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Wednesday, 12 February, 2003, 19:03 GMT
What do venture capitalists do?
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Some companies can't raise cash on the markets
Venture capitalists often get a bad press.

When working on controversial buy-outs, they have been accused of asset-stripping and looking to make a fast back without caring about the future of employees.

And when jobs are at risk, emotions inevitably run high.

In practice, there are many venture capitalists who will protest the assertion that all they want is to make a quick buck.

They say that it's all about making a firm into a going concern, and cite the many companies who have prospered since they first shook hands with a venture capitalist.

So what do they actually do?

The confusion starts when people talk of asset stripping in the same breath as of venture capitalism.

Venture capital firms are pools of capital, usually organised as a limited partnership. The money comes from private investors or institutions like banks and pension funds.

Venture capitalists typically put this money in small, fast-growing companies who cannot raise funds on the stock market.

They can invest in companies at any stage of the business cycle.

In return for this medium or long-term financing - usually for five or seven years - the investors receive a share of the company's equity.

Management role

The venture backer may also seek a non-executive board position and attend monthly Board meetings.

They provide far more than a cheque, stepping in with experience, contacts and advice when required.

About 50% of venture capital financing are for expansion, specifically to help existing businesses to grow and compete, the British Venture Capital Association said.

For some companies, that cocktail of cash and advice was just what they needed.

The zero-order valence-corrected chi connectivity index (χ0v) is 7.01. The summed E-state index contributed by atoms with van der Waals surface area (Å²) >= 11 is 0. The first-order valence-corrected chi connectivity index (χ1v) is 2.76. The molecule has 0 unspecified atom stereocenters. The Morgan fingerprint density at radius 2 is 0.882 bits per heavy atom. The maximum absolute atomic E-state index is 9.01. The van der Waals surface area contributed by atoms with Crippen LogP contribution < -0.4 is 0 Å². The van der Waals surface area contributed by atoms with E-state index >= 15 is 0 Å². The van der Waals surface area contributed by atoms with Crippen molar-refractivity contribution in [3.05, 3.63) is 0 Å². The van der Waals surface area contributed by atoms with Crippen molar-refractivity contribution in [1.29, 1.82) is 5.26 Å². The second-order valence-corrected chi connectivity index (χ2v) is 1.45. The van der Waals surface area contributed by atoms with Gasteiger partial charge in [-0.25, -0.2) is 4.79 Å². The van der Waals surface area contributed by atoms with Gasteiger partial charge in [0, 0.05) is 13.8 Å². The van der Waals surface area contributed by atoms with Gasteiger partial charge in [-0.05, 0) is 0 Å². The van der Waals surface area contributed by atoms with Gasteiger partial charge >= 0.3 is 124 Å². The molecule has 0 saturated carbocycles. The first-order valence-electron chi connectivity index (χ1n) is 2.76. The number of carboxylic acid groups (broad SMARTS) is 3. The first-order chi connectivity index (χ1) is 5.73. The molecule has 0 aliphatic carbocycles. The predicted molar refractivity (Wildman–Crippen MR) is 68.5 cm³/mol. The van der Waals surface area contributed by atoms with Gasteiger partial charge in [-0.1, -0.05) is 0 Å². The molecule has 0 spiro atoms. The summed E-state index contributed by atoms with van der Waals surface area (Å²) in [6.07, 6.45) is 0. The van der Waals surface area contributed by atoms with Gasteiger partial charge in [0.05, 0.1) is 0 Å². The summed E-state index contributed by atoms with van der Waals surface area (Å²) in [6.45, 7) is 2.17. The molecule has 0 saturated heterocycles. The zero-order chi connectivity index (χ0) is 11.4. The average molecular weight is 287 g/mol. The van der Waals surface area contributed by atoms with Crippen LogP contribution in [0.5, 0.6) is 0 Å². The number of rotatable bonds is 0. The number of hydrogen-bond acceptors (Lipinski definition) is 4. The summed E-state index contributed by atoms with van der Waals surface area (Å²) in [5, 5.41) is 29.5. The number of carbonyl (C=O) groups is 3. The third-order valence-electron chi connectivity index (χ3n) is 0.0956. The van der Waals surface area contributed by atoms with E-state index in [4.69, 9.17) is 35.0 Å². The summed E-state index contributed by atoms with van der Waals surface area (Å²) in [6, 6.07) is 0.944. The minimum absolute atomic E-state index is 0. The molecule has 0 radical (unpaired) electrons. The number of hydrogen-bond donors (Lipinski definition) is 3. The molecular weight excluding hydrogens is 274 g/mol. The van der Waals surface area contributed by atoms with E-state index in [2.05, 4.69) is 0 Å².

Some well known UK companies were built with venture capital, for example, National Express Group, Trafficmaster and Whittards of Chelsea.

In the US, companies such as Apple, Federal Express, Compaq, Sun Microsystems, Intel and Microsoft are famous examples of companies that received venture capital early in their development.

In other cases, pride has come before a fall.

In the 1980s, management buyout funds competed to gain control of Magnet, a supplier of kitchens and bathrooms. The winning bidder had no more success managing the company than the old management.

UK statistics

Almost three million people in the UK are employed by companies backed by venture capital, according to the British Venture Capital Association.

Many of these companies - and the jobs they provide - might not be in existence without the injection of cash and guidance venture capitalists provide, the BVCA said.

Venture capital is usually concentrated in the newer fast growing sectors of the economy, such as the internet, and over half of all funds invested in the UK were in hi-tech firms.

These fast growth sectors often have few other alternatives to make their business plans a reality.

The UK venture capital industry has invested almost 50bn in up to 23,000 companies since 1983.

And it is still growing, with the total funds invested by UK venture capitalists in 2001 rising to 12bn, up 36% from the previous year.

See also:

16 Mar 00 | Business
16 Mar 00 | Business
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